Computer music in Australia can be traced back more than half a century. In 1951, Geoff Hill programmed some music on Australia’s first computer and it was played at the inaugural Conference of Automatic Machines in Sydney.1 Today, computers play an important role in almost all musical contexts, including the creation of new work, music production in the studio, the performance of music, as well as in its marketing, sale and reception. While it is possible to define computer music very broadly as any music that involves the use of a computer, a more meaningful definition of computer music is music created and performed with a computer. Practitioners of computer music recognise that there is significant overlap between the roles of composer and performer, because the person sitting behind the computer during a concert is often the same person who has created the music (and sometimes even the software used to generate the music).

Computer music is taught at a number of tertiary institutions, but as Alistair Riddell and John Whiteoak point out in the wider context of electronic music,

The circle of academic activity in Australia is tiny and its musical output is vastly overshadowed by the popular-music industry. 2

While the distinction between research-based computer music in tertiary institutions and the creative use of computers in popular music may still be valid in terms of defining opposite ends of the spectrum, much of the performance of computer music takes place in contexts that are neither strictly academic nor popular. Festivals like the Melbourne-based Liquid Architecture present work from sound artists with diverse backgrounds including academic and popular.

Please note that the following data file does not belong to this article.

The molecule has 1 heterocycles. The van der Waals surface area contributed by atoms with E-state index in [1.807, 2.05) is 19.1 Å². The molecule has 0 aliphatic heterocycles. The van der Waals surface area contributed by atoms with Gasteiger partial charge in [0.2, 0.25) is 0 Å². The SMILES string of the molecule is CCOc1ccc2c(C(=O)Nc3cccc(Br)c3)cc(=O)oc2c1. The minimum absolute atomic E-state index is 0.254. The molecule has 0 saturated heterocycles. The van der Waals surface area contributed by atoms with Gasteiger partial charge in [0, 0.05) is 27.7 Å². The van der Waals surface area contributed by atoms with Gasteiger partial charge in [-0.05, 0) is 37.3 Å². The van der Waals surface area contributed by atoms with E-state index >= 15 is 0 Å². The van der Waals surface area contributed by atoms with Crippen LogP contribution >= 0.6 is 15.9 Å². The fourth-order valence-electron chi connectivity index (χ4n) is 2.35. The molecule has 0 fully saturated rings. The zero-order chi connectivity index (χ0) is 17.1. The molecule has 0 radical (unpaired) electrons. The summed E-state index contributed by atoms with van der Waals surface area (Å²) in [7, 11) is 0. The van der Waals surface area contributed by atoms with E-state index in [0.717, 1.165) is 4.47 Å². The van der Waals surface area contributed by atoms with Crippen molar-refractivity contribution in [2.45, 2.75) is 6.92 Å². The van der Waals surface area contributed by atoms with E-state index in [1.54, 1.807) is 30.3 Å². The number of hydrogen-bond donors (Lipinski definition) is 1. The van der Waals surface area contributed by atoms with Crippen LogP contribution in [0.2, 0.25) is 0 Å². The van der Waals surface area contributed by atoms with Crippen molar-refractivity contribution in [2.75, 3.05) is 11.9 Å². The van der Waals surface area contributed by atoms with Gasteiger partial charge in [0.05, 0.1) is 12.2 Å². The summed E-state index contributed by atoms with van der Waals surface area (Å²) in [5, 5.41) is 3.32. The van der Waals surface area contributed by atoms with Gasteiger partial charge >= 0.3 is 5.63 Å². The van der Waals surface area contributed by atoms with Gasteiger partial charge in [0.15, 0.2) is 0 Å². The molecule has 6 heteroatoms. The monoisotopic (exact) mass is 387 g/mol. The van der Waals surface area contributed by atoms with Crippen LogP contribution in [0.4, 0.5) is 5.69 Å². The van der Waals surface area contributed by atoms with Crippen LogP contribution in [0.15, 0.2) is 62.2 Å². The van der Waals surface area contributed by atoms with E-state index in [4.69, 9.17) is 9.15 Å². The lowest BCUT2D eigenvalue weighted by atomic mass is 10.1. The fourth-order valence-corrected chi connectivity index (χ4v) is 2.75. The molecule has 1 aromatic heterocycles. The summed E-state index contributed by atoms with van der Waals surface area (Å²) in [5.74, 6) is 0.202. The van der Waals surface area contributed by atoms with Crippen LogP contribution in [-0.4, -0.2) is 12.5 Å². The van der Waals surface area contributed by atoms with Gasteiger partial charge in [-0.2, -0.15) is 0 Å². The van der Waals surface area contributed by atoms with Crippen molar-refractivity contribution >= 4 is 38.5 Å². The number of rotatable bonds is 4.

Also, the experimental edge of popular music often confronts the same aesthetic concerns as explorative art music created at universities. A good example of this the shared interest in the development of interfaces for computer music in order to provide its performance with a more human face (as opposed to the somewhat sterile clicking of a mouse). Frequently the performance problems associated with computer music are bypassed by creating works that are ‘scored’ for both instrumental performers and laptop musicians. In fact, a number of Australian computer music practitioners specialise in interactive computer music where the sounds produced by instrumental performers are modified in real time by a laptop performer. Overall, it is fair to say that the laptop has established itself as a much-liked and frequently used instrument in the creation and presentation of new Australian music.


Australia’s main organisation for computer music is the Australasian Computer Music Association (ACMA) founded in 1989 by Graeme Gerrard. It organises an annual conference, usually at a university in a capital city of Australia or New Zealand. It also publishes the newsletter Chroma and maintains a discussion list.

Another relevant organisation (although not exclusively concerned with computer music) is Clan Analogue, a collective of electronic music practitioners formed in 1992. Many Clan Analogue artists are particularly active in the creation and performance of electronic dance music but their output is by no means limited to that genre. Clan Analogue runs its own label (Clan Analogue Recordings) and its releases are distributed through Creative Vibes.

Current Practitioners

The following list is only a small selection of people active in the field. Their links provide information about their specific interests and activities. The brackets indicate their association with particular projects, groups, devices or computer music software.


Australia has no festivals exclusively dedicated to computer music, but there are a number of Australian music and sound art festivals that regularly feature computer music.

Among the most important contemporary audio culture festivals are these:


Tertiary institutions offering instructions in computer music include:


Funding for computer music activities is available from the Australia Council Music Board and from all state and territory arts ministries.


Thomas Reiner. Last updated 8 July 2007.


  1. A. Riddell & Whiteoak, J. (2003) ‘Electroacoustic music,’ in Currency Companion to Music and Dance in Australia, eds A. Scott-Maxwell & J. Whiteoak, Currency House, Sydney, 2003, p. 248.↩︎
  2. ibid. p. 249.↩︎

Associate Professor, Monash University. Also a composer winning many international and national awards.

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